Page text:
We just need to go around to these stores, and to these massive industries in our country, and say, “God sent us by here to say to you that you’re not treating His children right. And we’ve come by here to ask you to make the first item on your agenda fair treatment where God’s children are concerned. Now if you are not prepared to do that, we do have an agenda that we must follow. And our agenda calls for withdrawing economic support from you.
We can heed this call as impact investors and put our capital behind the people and the companies who are building the world that Dr. King could see from the mountaintop.
Kate Starr, Chief Investment Officer
We’re LIVE! Tomorrow, June 4th at 12:00pm ET, join our CIO, Kate Starr, and Senior Associate, Hayley Mole, for an interactive session on Timely Topics. This week we will be discussing the topic of ‘Affordable & Sustainable Housing’, and will be joined by special guests Aaron Fairchild from Green Canopy, a net zero energy housing developer and manager in Portland, OR, and Inna Khidekel from Bridge Investment Group, a national real estate developer with a longstanding history in developing affordable and workforce housing across the United States. Affordable housing and the contribution of the built environment to environmental damage were already pressing issues in the United States, but as the world copes with COVID-19, the need for stable, affordable housing options becomes ever more important, and we look forward to discussing trends, problems and solutions with experts in this space.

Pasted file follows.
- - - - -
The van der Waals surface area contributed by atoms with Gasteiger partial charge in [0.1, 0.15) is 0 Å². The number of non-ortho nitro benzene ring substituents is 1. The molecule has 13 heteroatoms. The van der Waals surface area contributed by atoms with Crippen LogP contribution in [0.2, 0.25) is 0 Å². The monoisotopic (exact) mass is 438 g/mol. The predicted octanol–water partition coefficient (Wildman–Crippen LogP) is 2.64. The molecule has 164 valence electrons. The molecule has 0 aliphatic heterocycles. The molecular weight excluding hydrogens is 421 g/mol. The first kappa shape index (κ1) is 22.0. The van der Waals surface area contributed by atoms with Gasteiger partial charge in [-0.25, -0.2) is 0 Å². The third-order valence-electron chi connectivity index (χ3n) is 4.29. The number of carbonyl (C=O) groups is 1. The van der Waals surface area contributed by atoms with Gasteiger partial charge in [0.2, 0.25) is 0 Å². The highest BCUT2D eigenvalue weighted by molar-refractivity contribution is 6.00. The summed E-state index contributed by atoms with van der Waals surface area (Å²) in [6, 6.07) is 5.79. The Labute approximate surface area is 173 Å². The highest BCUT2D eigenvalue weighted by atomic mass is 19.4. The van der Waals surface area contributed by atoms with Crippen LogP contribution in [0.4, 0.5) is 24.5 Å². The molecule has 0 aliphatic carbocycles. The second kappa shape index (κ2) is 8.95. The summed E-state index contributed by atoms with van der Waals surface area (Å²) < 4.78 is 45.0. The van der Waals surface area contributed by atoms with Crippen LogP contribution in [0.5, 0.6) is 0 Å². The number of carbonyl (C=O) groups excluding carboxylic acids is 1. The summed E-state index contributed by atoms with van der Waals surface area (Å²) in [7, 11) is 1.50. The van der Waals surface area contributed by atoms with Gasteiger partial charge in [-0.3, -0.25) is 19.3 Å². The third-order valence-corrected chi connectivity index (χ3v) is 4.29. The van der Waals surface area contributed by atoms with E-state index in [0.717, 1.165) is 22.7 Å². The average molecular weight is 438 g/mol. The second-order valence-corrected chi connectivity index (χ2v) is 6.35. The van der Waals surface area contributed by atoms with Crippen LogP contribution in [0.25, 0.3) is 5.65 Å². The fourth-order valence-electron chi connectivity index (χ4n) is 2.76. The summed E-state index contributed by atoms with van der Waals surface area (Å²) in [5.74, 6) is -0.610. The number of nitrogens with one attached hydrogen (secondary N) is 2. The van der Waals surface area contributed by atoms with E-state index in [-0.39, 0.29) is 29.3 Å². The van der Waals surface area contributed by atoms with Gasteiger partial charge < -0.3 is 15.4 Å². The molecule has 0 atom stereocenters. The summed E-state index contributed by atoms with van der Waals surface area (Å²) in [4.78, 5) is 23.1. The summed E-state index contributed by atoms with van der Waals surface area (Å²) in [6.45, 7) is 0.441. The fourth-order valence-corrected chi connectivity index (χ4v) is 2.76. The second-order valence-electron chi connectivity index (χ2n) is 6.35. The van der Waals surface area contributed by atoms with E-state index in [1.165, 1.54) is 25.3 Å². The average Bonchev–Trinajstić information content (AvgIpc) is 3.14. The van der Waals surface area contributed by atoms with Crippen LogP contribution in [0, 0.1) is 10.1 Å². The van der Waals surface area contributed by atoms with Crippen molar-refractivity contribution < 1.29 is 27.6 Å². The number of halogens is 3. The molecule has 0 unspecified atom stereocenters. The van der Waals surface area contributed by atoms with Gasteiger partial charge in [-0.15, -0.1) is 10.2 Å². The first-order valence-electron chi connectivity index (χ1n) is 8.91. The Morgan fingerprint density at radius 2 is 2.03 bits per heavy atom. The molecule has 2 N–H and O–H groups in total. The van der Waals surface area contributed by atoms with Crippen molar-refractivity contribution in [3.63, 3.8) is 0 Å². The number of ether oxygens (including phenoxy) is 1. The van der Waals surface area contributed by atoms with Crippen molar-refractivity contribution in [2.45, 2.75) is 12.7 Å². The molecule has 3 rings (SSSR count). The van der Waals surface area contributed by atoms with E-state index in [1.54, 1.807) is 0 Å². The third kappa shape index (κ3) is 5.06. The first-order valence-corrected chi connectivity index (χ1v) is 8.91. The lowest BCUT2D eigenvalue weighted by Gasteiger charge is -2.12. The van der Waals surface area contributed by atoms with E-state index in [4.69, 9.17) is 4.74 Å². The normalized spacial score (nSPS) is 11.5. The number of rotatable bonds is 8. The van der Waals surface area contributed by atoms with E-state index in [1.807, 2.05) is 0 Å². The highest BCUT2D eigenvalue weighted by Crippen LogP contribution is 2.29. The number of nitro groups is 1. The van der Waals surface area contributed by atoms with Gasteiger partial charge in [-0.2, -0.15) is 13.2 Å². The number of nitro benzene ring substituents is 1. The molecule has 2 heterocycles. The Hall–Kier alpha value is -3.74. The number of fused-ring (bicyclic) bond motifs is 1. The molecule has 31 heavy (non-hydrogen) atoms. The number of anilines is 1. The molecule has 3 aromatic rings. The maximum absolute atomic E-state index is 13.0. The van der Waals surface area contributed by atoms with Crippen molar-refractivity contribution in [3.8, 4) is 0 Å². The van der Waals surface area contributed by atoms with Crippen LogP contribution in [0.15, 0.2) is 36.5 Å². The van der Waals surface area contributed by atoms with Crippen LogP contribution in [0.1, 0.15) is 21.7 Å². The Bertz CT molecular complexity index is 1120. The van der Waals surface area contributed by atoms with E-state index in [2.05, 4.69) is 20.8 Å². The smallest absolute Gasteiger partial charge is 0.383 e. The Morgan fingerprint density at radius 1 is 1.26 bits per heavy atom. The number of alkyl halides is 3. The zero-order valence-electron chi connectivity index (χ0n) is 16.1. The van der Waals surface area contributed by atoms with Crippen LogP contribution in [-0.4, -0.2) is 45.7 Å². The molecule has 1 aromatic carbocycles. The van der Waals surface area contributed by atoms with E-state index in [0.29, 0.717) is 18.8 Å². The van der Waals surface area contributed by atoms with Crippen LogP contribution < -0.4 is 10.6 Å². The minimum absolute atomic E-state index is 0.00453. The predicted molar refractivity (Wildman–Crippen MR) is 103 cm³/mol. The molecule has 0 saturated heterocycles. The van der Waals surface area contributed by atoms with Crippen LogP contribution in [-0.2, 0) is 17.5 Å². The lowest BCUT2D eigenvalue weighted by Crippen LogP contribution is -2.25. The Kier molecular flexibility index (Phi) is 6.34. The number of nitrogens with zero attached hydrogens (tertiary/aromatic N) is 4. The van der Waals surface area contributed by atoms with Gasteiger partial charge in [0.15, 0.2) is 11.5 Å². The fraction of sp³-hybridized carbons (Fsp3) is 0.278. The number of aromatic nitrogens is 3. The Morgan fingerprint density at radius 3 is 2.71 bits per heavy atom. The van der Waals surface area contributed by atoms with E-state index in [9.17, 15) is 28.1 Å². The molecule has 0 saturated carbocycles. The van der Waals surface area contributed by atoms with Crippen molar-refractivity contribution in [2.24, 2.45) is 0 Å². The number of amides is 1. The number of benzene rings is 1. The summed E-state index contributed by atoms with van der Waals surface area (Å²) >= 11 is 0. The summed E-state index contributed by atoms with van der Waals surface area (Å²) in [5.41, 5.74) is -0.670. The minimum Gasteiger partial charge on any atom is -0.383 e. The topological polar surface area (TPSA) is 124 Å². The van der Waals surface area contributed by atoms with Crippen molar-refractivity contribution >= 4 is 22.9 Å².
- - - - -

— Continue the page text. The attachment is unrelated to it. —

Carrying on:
Please register here. We look forward to seeing you tomorrow!
Three more police officers have now been charged in the killing of George Floyd. Additionally, the charges filed against Derek Chauvin, the officer who held his knee on Floyd’s neck, have been upgraded to second-degree murder.
Here are some potential ideas of where to donate to forward anti-racism causes:
- Minnesota Freedom Fund
- CPE: Center for Policing Equity
- EJI: Equity Justice Initiative
- Live Free
Check out this list of anti-racism resources.